OBJECTIVE OF FIGURE SKATING: Score the most points possible by impressing judges in various technical and artistic categories.
NUMBER OF PLAYERS: 1+ or 2+ players depending on whether competing in singles or pairs
MATERIALS: Figure skates, decorative wear
TYPE OF GAME: Sport
OVERVIEW OF FIGURE SKATING
Figure skating is an artistic discipline of ice skating that involves one or two skaters performing for a panel of judges. While figure skating is considered a sport, it is more or less a dance performance done on ice, as competitors perform intricate routines synchronized to music.
Figure skating is thought to have originated, at least to some degree, with the invention of ice skates. Archaeological finds have unearthed bone-based ice skates dating back to 3000 BC, although the exact time period in which humans learned to skate on ice is not entirely known.
The first documented evidence of figure skating can be traced back to a 12th-century book written by an English monk. In this book, the author compares children gliding across the ice to birds or arrows flying through the air.
Modern figure skating became an officially recognized sport once the International Skating Union was formed in 1863.
Since then, figure skating has become a popular international sport, with many competitions and events held throughout the 19th and 20th centuries. Figure skating has been an Winter Olympics sport since the 1908 (Summer) Olympics and has evolved throughout the years. Now there are several Figure Skating competitions including the World Championships.
- Figure Skates: A stiff boot fixed atop a metal blade. Unlike many other skates, figure skates generally have a raised heel. The most distinctive feature of a figure skate is the toe pick on the front of the blade used to dig into the ice for traction when necessary.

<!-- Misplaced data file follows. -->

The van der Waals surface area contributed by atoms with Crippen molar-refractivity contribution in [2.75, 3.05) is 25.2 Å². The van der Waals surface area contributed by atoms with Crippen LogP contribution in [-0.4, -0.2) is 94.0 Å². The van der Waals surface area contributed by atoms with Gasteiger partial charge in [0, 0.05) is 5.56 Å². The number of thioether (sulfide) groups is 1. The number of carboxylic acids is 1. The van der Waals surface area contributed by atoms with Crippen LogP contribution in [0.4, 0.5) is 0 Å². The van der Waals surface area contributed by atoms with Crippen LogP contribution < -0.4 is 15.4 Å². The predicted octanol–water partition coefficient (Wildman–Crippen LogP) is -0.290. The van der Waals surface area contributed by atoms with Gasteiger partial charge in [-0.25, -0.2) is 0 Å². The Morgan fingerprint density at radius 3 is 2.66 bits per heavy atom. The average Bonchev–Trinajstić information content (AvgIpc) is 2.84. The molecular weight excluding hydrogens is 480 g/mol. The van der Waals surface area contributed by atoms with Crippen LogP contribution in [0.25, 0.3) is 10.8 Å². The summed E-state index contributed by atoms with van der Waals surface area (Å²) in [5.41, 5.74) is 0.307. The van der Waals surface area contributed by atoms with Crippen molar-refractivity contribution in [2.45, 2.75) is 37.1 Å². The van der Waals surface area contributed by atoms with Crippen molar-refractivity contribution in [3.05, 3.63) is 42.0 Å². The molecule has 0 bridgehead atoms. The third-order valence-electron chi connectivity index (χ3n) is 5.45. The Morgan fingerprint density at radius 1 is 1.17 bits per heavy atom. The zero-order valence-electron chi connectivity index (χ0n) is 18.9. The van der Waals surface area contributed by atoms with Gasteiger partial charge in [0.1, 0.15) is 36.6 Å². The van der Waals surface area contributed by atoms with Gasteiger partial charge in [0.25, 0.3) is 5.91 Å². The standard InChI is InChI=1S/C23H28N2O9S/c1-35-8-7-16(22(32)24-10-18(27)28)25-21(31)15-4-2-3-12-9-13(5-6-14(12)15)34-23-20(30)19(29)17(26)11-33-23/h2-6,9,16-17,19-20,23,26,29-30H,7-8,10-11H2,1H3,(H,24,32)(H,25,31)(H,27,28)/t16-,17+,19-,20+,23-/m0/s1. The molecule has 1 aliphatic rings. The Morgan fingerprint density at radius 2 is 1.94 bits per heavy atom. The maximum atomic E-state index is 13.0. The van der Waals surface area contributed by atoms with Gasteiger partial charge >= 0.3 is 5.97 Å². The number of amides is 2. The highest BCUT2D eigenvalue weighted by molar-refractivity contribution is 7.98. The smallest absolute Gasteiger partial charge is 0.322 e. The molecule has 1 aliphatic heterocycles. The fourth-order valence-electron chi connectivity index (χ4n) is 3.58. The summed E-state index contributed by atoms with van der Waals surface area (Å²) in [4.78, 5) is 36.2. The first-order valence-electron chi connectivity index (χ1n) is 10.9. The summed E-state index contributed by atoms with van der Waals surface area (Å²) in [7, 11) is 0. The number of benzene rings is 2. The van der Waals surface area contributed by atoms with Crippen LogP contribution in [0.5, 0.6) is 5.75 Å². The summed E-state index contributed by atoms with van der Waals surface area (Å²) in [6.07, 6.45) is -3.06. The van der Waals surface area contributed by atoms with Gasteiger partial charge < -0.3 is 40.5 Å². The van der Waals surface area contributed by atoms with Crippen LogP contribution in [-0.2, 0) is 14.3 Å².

- Decorative Wear: There are no required outfits or uniforms in figure skating; however, due to the artistic nature of the sport, many competitors dress in elegant clothing to match the theme of their performance.
At the Olympic Winter Games level, there are three main disciplines of figure skating events:
A program designed for a single male or female skater. In single skating, competitors are required to complete two different skates:
- Short Program: These programs last two minutes and 40 seconds in length and require the skater to complete a series of spins and jumps as part of their performance. Both men and women must complete seven compulsory moves, although some spins and jumps are adjusted between groups.
- Long Program/Free Skate: A long program lasts four minutes in length and gives the skater more freedom in how they want to structure their routine. In their programs, skaters are recommended to include seven jumps, three spins, one step sequence, and one choreographic sequence. In the free skate, judges expect skaters to utilize the entire rink and avoid spending too much time skating with both skates on the ice.
Pair skating is designed for a team of two figure skaters—one man and one woman. Similar to single skating, athletes compete in two skating events:
- Short Program: Skaters must execute seven compulsory moves throughout their two-minute and 40-second routine. These exact sequences change every season, although they always consist of spins, jumps, and lifts. Lifts are unique to pairs skating and feature the male skater lifting the woman into the air.